Thursday, December 1, 2011

A Girl Who Loves to Read (Non-fiction by your blogger)

It's a small town in south Texas. Population 900, three churches, one Lutheran, one Catholic and one Baptist. The elementary school is one long rectangular building with classrooms on each side of a long corridor. In the first grade there are a total of 30 kids. In the second grade a total of 25. And as you go up to higher grades, the numbers are always the same, 25-30. The business district of the town is primarily one long street with a pharmacy, shoe repair, meat market, bank, general store and several "pool" halls where residents of the town smoke cigarettes, cigars, down beer but above all play dominoes and pool. No traffic lights, a police chief, one deputy. There are two dance halls, one a VFW hall, one an American Legion hall and at both you can hear country and western and ompah music play into the night. No movie theatre (there used to be one where the girl and her older sister went to see "Tom Dooley" and "The Mummy"  and other great monster movies but it closed). No bowling alley, no pizza palace, no Chinese restaurant. There was just a great diner and one "joint" that made the best, the very best chili where the grease floated to the top and you dunked your homemade bread into it and it was pure heaven. Then, if there was any chili left over for the next day that morphed into the best, the very best enchiladas you'd ever tasted. In this town was the grandest of homes. Read More...

Sunday, November 13, 2011

Book Review: The Night Circus by Erin Morgenstern

The first printing of Erin Morgenstern’s debut novel was 150,000 copies, virtually unheard of for a first time novel. The rights have been sold in 30 countries and the movie rights have already been sold. Why the hype? The publishers believe they might have the next Harry Potter or Twilight series on their hands. Let’s see if I agree…
by erin morgenstern
Let me break the novel in to two parts, the plot and characters and the writing itself. What’s the reason for doing so? There is a huge disconnect between the two. Let’s start with the plot and characters. The novel takes place in the late 1800s. Two magicians/illusionists, Mr. A.H., the man in the grey suit and his antagonist, Prospero the Enchanter aka Hector Bowen, have been playing, for many years, a rather insidious game of pitting one of their own “magic” students against the other to see who can “win” a game. But the question throughout is, what kind of game is it? What do they win when the game is complete? But more importantly, what happens if they loose? Read more...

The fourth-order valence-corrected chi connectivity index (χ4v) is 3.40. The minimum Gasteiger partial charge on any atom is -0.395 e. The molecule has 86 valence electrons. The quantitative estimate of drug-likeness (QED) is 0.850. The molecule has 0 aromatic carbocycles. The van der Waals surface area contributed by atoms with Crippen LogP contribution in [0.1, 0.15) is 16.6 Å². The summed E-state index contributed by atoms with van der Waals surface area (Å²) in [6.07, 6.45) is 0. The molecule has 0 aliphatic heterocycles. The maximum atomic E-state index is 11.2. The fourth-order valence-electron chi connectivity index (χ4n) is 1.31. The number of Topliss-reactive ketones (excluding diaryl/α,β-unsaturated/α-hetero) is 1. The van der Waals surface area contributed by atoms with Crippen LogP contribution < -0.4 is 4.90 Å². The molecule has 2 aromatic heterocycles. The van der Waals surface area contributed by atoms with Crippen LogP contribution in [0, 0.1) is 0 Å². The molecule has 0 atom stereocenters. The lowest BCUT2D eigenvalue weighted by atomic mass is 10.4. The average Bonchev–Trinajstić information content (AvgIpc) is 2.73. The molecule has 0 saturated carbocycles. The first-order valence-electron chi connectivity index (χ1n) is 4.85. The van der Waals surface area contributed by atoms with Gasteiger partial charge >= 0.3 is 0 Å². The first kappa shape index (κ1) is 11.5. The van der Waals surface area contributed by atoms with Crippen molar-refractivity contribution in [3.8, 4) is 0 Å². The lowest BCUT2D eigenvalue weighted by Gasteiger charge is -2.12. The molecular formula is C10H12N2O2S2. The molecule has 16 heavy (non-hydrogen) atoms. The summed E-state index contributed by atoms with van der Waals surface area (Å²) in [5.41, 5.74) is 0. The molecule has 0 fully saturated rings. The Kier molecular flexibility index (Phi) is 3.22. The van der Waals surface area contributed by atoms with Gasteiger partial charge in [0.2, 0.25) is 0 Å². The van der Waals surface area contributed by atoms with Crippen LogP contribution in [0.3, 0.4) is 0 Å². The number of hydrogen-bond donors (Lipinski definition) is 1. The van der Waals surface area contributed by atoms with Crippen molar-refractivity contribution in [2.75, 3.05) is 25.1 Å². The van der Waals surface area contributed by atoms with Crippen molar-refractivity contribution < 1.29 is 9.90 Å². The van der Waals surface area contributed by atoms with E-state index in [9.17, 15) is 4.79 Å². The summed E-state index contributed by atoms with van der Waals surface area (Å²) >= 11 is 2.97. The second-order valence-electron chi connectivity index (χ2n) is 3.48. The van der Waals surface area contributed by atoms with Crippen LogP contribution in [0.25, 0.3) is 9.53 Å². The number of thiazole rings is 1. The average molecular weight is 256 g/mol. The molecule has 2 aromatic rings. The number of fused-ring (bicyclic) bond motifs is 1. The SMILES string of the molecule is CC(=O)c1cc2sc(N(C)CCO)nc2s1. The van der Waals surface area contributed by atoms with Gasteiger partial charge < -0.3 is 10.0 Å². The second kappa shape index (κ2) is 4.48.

Saturday, November 5, 2011

Martha, What's That Noise and Final Thoughts on Africa

We caught a British Airways flight from Joberg to Livingstone, Zambia and then a light 6 seater plane to Chongwe Lodge located at the convergence of the Chongwe and Zambezi Rivers.  We had one of two expanded "suites", meaning we had a large 8 sided tent that was flanked by an outside dining room/bar area and an outside bathroom. We even had, oh, the decadence of it all, a butler! We quickly learned that since we were there during the dry season (the time you really want to go to Africa) that there were numerous hippo pods on the sand banks in the river.  We had our own personal pod right in front of our accommodations and when they made noise, particularly at  night, it felt as if they were in bed with you.  There isn't any noise only the hippos and lions...Chongwe was a relief from the touristy Etosha National Park.  Here, the animals have claim over everything.  Nothing is fenced.  So, it is not uncommon for hippos or lions or whatever to come sauntering through the camp.  In addition to doing the game drives, we were also able to do water safaris using either motorboats or canoes.  We opted out of the canoe adventures because of the numerous  hippos in the river.  Remember, hippos kill more people in Africa than any other animal (other than homosapiens).  I've posted some videos on YouTube about our Chongwe adventure.  Here are the links:

As far as "Martha, what's that noise"? 

Tuesday, November 1, 2011

First Sand, Then Rock, Now the "Bush"...Namibia and Zambia Part Two

We once again head to the gravel runway to catch our Caravan plane to head to Etosha National Park.  By the way, depending on the airline you're using or the country in which you're flying, there are strict rules on the weight of luggage and they must be soft sided, like duffel bags.  When we did the Botswana and Zimbabwe trip, we were limited to 25 pounds each and that included all carry ons and camera gear.  This time we had a little better weight limit of 44 pounds each.  Read more...

Monday, October 31, 2011

Are There More Stars in the Universe than Sand on Earth?